nearbeer (4877) - Knoxville, Tennessee, USA - APR 16, 2008
4.9 AROMA 9/10 APPEARANCE 5/5 TASTE 10/10 PALATE 5/5 OVERALL 20/20
UPDATED: OCT 13, 2008 Draft at Maxís Baltimore. Opaque chocolate with a two-finger, lasting and creamy head. Aroma is a beautiful mix of orange, cocoa, caramel, espresso, dried wood, pure vanilla, smoke, and dried herbs. Flavor is awesome and pretty much the same as the aroma, except blended so well that you can get carried away with this one - dangerously chuggable. Heavy body is so smooth its ridiculous, has some tingle and just enough dryness on the finish.
Palidor19 (3164) - Brandon, Florida, USA - APR 16, 2008
3.9 AROMA 9/10 APPEARANCE 5/5 TASTE 6/10 PALATE 4/5 OVERALL 15/20
smells like fresh brewed coffee, tastes just like it too. The flavor does have a certain off wang but the rest it just a rich dark slice of heaven.
nick76 (4379) - Tampa, Florida, USA - APR 16, 2008
3.3 AROMA 6/10 APPEARANCE 4/5 TASTE 6/10 PALATE 5/5 OVERALL 12/20
The aroma is full of coffee, chocolate, burnt malt, and brown sugar. The appearance is dark brown with a small head. The flavor is like the aroma. The palate is thick! Overall itís good.
slimchill (1044) - Austin, Texas, USA - APR 15, 2008
4.2 AROMA 7/10 APPEARANCE 5/5 TASTE 7/10 PALATE 5/5 OVERALL 18/20
Can. Nose is entirely chocolate, like dry cocoa powder, a touch of fruit and alcohol with some roastiness. Ruby-tinted black with a patchy thin bubbly head leaving slick brown lacing in gorgeous creme-colored patterns. Slick mouthfeel slides beautifully across the palate without any alcohol. Cherries and chocolate, roasted coffee. Very thin for the style, but not to a fault. It works perfectly with the mild roastiness and light acidity. A very mild and clean drinking imperial stout.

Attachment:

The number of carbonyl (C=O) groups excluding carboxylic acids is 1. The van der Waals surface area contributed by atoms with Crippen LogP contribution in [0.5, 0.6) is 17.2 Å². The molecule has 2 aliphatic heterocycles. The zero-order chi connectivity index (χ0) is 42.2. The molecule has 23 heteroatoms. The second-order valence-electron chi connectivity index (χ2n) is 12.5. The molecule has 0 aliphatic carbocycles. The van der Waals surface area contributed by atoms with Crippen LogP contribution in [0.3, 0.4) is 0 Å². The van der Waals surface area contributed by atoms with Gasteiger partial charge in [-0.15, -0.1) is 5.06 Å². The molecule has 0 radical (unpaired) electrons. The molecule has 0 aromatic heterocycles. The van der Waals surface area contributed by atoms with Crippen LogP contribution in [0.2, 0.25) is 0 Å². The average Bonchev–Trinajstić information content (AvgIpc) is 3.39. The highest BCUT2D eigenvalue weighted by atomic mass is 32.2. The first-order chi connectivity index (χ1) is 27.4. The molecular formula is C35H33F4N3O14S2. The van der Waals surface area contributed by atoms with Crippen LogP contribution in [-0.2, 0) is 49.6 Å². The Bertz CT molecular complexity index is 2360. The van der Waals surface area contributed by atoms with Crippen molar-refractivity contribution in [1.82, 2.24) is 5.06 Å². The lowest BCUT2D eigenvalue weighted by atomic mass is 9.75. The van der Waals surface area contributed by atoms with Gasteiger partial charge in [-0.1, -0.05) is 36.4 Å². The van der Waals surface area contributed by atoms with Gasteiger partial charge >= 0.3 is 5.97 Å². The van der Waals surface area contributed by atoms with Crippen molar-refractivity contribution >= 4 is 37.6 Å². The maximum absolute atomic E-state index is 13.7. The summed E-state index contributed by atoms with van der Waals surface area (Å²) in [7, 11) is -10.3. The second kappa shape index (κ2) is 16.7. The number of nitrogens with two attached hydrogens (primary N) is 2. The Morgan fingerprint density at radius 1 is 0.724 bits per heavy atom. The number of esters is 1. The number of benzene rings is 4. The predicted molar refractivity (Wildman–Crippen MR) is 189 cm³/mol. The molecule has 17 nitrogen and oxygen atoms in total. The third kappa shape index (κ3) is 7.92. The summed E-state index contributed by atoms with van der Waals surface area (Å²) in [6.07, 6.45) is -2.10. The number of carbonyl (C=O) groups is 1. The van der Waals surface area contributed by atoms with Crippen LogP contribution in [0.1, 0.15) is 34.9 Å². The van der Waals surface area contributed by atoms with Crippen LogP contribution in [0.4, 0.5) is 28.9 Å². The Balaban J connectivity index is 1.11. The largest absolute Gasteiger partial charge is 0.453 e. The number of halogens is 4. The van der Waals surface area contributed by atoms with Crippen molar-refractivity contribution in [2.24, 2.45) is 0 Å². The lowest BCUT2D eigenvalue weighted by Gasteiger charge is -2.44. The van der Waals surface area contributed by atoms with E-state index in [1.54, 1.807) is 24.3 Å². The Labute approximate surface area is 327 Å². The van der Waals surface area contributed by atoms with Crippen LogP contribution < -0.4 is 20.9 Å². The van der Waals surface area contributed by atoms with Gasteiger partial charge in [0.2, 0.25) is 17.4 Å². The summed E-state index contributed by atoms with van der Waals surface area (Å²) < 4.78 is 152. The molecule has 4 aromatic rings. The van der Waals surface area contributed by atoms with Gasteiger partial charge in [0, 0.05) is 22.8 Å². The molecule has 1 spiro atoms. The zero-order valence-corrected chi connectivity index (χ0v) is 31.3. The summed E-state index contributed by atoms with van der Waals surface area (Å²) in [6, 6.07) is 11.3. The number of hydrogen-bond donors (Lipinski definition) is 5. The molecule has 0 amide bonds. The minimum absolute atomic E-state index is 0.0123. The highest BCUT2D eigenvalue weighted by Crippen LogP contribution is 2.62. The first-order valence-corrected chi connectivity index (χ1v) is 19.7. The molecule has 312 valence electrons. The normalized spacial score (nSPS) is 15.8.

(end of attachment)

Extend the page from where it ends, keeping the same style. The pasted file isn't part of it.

BossHossBikes (148) - California, USA - APR 15, 2008
4.4 AROMA 8/10 APPEARANCE 5/5 TASTE 9/10 PALATE 4/5 OVERALL 18/20
Can. Thanks to NachlamSie for obtaining this for me. Iíll have to say that this was the most amusing pour Iíve ever experienced. I have never seen anything so dark, so opaque, so viscous, so... black come out of a can. I was having difficulty concentrating on pouring this in as much laughter I was in. Put up against the light, I didnít see a trace of ruby or burgundy. Even the thinning edges were extremely opaque. The head is also quite dark. The only thing that I can relate this to is the Dark Lord Russian Imperial Stoutís pour. And thatís an extremely big beer to compare this to. The aroma is surprisingly milder than I expected. Itís very sweet and tangy with strong hints of chocolate, vanilla, and molasses and light hints of coffee and smoke. The flavour, wow, the smoke in the flavour becomes a lot more evident and the molasses continues to be a strong flavour. A vanilla and molasses sweetness continues up until the brew passes the tongue. Quickly, medium bitterness hits and causes the sweet qualities to fade almost instantly. Roasted, earthy coffee becomes very apparent now. There is a very subtle citrus in the flavour that I canít exactly pinpoint. Itís like a mix between a lemon and a grapefruit. Further in the finish, light bitterness persists as the coffee peaks then slowly starts to fade. Mmm, this is so, so delicious. Itís even more humourous that something this amazing came out of a tin can.
NachlamSie (3277) - Denver, Colorado, USA - APR 15, 2008
4.5 AROMA 8/10 APPEARANCE 5/5 TASTE 9/10 PALATE 4/5 OVERALL 19/20
UPDATED: FEB 13, 2010 Can. This beer is black. No, really. Black. A vigorous pour from the can produces a tall, foamy, impressively dark head which floats for the next ten minutes. The aroma is very full with molasses, bark, espresso, meat, hickory, smoke, chocolate. The viscosity of Ten Fidy is commendable. Huge, perfectly balanced flavors of chocolate, dark roasted coffee, wood, and cream wash my palate. I think there are some zesty hops buried under here somewhere. This beer lived up to the hype for me. I drank 4 cans of this stuff on my trip to GA. Iím looking forward to the rest that now reside in my fridge.
[June 7, 2008]